Jacob was furious, but given the culture of the day, couldn’t do anything about it except to negotiate a second bride price with his uncle to marry the right daughter this time.  Finally, fourteen years after meeting her for the first time, he is blissfully married to the love of his life…and her sister…who he didn’t love.  So again, you think your family is messed up?  Check this out.  Jacob was married to Leah, but didn’t love her.  In fact, given that his marriage to her cost him an additional seven years away from the woman he really loved, he didn’t even like her much.  Jacob was also married to Rachel, and was deeply in love with her.  Tough world for Leah, right?  She was probably feeling like God had betrayed her.  But, don’t worry: “When the Lord saw that Leah was hated, he opened her womb, but Rachel was barren.”  Given that barrenness was considered a curse from God back then, this was a big deal.  Leah was fulfilling her wifely potential and Rachel wasn’t.  Surely Jacob would love Leah now, right?  The names she gave to her sons suggest that in spite of her being a better wife than Rachel, at least in the eyes of the culture, this wasn’t happening.  Still, at least she had the comfort of children—something Rachel still didn’t have.  Now who was betrayed by God?  But, Rachel hadn’t done anything wrong except to be loved more by their husband and was now suffering for it.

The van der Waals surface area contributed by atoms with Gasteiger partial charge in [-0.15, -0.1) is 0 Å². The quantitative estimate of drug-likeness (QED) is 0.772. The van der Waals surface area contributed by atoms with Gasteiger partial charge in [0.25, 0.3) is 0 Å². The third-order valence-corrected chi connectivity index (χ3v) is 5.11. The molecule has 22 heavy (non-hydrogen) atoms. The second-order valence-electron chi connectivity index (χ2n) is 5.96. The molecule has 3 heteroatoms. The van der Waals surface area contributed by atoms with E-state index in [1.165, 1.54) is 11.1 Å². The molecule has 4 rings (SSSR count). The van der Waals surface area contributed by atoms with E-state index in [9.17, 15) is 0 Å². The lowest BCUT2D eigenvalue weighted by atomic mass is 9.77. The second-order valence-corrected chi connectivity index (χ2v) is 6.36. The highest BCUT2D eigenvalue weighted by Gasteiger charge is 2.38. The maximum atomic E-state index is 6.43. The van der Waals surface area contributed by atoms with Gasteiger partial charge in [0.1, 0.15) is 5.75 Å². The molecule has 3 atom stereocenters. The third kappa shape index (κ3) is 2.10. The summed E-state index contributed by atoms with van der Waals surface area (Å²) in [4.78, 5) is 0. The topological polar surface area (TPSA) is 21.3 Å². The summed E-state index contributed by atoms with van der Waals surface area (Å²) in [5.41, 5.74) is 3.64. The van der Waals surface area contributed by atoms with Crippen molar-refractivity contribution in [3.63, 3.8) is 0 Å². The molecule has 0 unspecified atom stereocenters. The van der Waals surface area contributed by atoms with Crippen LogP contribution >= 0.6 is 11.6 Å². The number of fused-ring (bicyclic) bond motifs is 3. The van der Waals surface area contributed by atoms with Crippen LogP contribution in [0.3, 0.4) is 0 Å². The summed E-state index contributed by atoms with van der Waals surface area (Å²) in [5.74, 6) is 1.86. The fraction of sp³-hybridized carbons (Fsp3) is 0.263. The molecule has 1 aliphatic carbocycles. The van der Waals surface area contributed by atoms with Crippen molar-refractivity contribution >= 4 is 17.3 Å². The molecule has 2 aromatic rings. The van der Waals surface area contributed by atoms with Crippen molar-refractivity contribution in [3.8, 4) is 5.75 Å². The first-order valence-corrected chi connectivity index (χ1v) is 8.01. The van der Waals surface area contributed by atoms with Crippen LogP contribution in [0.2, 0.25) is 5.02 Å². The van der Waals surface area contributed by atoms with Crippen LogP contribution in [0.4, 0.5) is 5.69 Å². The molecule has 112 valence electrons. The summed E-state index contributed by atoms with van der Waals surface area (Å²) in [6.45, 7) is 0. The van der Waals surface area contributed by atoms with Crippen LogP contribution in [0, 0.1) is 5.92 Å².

Rather than taking her anguish to God, though, “when Rachel saw that she bore Jacob no children, she envied her sister.”   To solve this problem she did two things: She complained to Jacob as if it were his fault—“Give me children, or I shall die!”; and she gave him her handmaiden kind of like Sarah had given Hagar to Abraham so they could produce a son who would culturally be considered hers.  Well, this worked.  The servant girl bore Jacob some more sons.  Culturally speaking, things were even between Leah and Rachel.  There was peace in the house…right.  Leah, recognizing that Jacob’s favoritism meant that an even playing field between she and Rachel was a win for Rachel followed her sister’s lead and gave Jacob her handmaiden to bear children for him when she stopped having babies herself.  Now Jacob had four wives, all but one of whom had given him sons (which, again, culturally speaking meant they were the good wives).  Finally then, after Leah has two more sons, piling even more shame on Rachel, “God remembered Rachel, and God listened to her and opened her womb.”  Rachel had one son, whom she named Joseph.  A few years later, after Jacob had swindled his uncle out of the wages he should have received anyway plus interest, the family snuck away from Laban in the middle of the night to avoid an armed conflict, and Jacob had reunited with his brother, Esau, Rachel at last had another son, Benjamin, but died shortly after delivery.